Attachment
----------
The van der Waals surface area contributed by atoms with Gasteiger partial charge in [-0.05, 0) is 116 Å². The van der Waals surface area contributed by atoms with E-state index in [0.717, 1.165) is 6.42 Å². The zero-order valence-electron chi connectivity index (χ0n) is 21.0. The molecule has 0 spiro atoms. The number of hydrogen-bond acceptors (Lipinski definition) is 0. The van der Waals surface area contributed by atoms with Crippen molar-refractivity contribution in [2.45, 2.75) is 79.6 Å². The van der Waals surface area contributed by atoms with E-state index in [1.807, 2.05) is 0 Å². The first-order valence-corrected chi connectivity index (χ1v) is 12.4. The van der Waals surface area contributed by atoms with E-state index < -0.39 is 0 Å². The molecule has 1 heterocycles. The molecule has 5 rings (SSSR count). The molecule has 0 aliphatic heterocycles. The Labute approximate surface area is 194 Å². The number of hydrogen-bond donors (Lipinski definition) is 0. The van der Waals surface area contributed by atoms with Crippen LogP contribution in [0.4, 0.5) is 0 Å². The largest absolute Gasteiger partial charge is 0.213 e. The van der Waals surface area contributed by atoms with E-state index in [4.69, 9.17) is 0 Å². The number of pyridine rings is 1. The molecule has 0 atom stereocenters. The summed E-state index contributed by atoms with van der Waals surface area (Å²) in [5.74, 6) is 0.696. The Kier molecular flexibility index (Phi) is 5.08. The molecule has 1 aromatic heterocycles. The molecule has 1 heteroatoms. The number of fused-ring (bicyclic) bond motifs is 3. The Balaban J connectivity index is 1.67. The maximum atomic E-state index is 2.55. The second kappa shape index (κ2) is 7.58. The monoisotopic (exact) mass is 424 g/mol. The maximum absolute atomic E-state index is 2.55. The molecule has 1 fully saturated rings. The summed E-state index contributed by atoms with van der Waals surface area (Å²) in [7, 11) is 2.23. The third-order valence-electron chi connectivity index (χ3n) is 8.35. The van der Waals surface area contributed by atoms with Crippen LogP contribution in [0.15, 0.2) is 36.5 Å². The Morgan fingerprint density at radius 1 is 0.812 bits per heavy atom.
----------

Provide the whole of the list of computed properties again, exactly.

The van der Waals surface area contributed by atoms with Gasteiger partial charge in [-0.05, 0) is 116 Å². The van der Waals surface area contributed by atoms with E-state index in [0.717, 1.165) is 6.42 Å². The zero-order valence-electron chi connectivity index (χ0n) is 21.0. The molecule has 0 spiro atoms. The number of hydrogen-bond acceptors (Lipinski definition) is 0. The van der Waals surface area contributed by atoms with Crippen molar-refractivity contribution in [2.45, 2.75) is 79.6 Å². The van der Waals surface area contributed by atoms with E-state index in [1.807, 2.05) is 0 Å². The first-order valence-corrected chi connectivity index (χ1v) is 12.4. The van der Waals surface area contributed by atoms with E-state index < -0.39 is 0 Å². The molecule has 1 heterocycles. The molecule has 5 rings (SSSR count). The molecule has 0 aliphatic heterocycles. The Labute approximate surface area is 194 Å². The number of hydrogen-bond donors (Lipinski definition) is 0. The van der Waals surface area contributed by atoms with Crippen LogP contribution in [0.4, 0.5) is 0 Å². The largest absolute Gasteiger partial charge is 0.213 e. The van der Waals surface area contributed by atoms with E-state index in [4.69, 9.17) is 0 Å². The number of pyridine rings is 1. The molecule has 0 atom stereocenters. The summed E-state index contributed by atoms with van der Waals surface area (Å²) in [5.74, 6) is 0.696. The Kier molecular flexibility index (Phi) is 5.08. The molecule has 1 aromatic heterocycles. The molecule has 1 heteroatoms. The number of fused-ring (bicyclic) bond motifs is 3. The Balaban J connectivity index is 1.67. The maximum atomic E-state index is 2.55. The second kappa shape index (κ2) is 7.58. The monoisotopic (exact) mass is 424 g/mol. The maximum absolute atomic E-state index is 2.55. The molecule has 1 fully saturated rings. The summed E-state index contributed by atoms with van der Waals surface area (Å²) in [7, 11) is 2.23. The third-order valence-electron chi connectivity index (χ3n) is 8.35. The van der Waals surface area contributed by atoms with Crippen LogP contribution in [0.15, 0.2) is 36.5 Å². The Morgan fingerprint density at radius 1 is 0.812 bits per heavy atom.